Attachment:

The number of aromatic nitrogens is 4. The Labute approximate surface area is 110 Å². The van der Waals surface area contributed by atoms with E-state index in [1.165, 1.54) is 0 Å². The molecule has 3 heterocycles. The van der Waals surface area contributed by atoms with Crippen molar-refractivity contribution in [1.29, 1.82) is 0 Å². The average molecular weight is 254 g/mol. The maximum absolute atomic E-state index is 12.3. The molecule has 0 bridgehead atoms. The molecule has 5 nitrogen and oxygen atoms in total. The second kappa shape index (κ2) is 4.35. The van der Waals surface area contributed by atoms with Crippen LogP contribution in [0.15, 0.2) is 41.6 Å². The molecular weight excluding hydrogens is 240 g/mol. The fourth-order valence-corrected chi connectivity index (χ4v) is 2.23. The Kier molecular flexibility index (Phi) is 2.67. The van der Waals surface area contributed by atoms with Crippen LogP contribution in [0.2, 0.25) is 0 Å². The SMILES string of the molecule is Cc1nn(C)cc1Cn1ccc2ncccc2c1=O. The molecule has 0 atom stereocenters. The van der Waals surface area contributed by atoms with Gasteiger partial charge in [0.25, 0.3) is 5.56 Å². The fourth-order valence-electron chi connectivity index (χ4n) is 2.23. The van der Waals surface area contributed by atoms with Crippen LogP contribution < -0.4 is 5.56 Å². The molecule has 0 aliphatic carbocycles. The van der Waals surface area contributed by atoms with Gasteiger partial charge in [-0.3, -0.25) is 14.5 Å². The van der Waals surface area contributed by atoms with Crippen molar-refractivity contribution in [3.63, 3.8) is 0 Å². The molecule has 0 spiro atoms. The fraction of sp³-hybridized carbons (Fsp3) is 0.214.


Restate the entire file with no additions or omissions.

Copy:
The number of aromatic nitrogens is 4. The Labute approximate surface area is 110 Å². The van der Waals surface area contributed by atoms with E-state index in [1.165, 1.54) is 0 Å². The molecule has 3 heterocycles. The van der Waals surface area contributed by atoms with Crippen molar-refractivity contribution in [1.29, 1.82) is 0 Å². The average molecular weight is 254 g/mol. The maximum absolute atomic E-state index is 12.3. The molecule has 0 bridgehead atoms. The molecule has 5 nitrogen and oxygen atoms in total. The second kappa shape index (κ2) is 4.35. The van der Waals surface area contributed by atoms with Crippen LogP contribution in [0.15, 0.2) is 41.6 Å². The molecular weight excluding hydrogens is 240 g/mol. The fourth-order valence-corrected chi connectivity index (χ4v) is 2.23. The Kier molecular flexibility index (Phi) is 2.67. The van der Waals surface area contributed by atoms with Crippen LogP contribution in [0.2, 0.25) is 0 Å². The SMILES string of the molecule is Cc1nn(C)cc1Cn1ccc2ncccc2c1=O. The molecule has 0 atom stereocenters. The van der Waals surface area contributed by atoms with Gasteiger partial charge in [0.25, 0.3) is 5.56 Å². The fourth-order valence-electron chi connectivity index (χ4n) is 2.23. The van der Waals surface area contributed by atoms with Crippen LogP contribution < -0.4 is 5.56 Å². The molecule has 0 aliphatic carbocycles. The van der Waals surface area contributed by atoms with Gasteiger partial charge in [-0.3, -0.25) is 14.5 Å². The van der Waals surface area contributed by atoms with Crippen molar-refractivity contribution in [3.63, 3.8) is 0 Å². The molecule has 0 spiro atoms. The fraction of sp³-hybridized carbons (Fsp3) is 0.214.